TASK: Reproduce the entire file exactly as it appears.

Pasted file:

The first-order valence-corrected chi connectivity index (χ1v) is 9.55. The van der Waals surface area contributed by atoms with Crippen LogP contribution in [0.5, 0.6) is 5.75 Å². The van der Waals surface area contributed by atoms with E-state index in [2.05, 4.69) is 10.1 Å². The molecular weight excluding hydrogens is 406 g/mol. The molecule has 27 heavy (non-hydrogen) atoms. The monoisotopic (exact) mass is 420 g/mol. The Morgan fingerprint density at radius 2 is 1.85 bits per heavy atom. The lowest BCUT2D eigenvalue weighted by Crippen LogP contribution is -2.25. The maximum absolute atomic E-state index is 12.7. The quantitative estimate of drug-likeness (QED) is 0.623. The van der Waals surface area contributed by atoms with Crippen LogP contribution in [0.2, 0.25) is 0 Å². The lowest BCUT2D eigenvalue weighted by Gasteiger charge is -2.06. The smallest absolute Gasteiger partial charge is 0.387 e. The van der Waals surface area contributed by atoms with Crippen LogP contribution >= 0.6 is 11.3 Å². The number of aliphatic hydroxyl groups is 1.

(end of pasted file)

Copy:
The first-order valence-corrected chi connectivity index (χ1v) is 9.55. The van der Waals surface area contributed by atoms with Crippen LogP contribution in [0.5, 0.6) is 5.75 Å². The van der Waals surface area contributed by atoms with E-state index in [2.05, 4.69) is 10.1 Å². The molecular weight excluding hydrogens is 406 g/mol. The molecule has 27 heavy (non-hydrogen) atoms. The monoisotopic (exact) mass is 420 g/mol. The Morgan fingerprint density at radius 2 is 1.85 bits per heavy atom. The lowest BCUT2D eigenvalue weighted by Crippen LogP contribution is -2.25. The maximum absolute atomic E-state index is 12.7. The quantitative estimate of drug-likeness (QED) is 0.623. The van der Waals surface area contributed by atoms with Crippen LogP contribution in [0.2, 0.25) is 0 Å². The lowest BCUT2D eigenvalue weighted by Gasteiger charge is -2.06. The smallest absolute Gasteiger partial charge is 0.387 e. The van der Waals surface area contributed by atoms with Crippen LogP contribution >= 0.6 is 11.3 Å². The number of aliphatic hydroxyl groups is 1.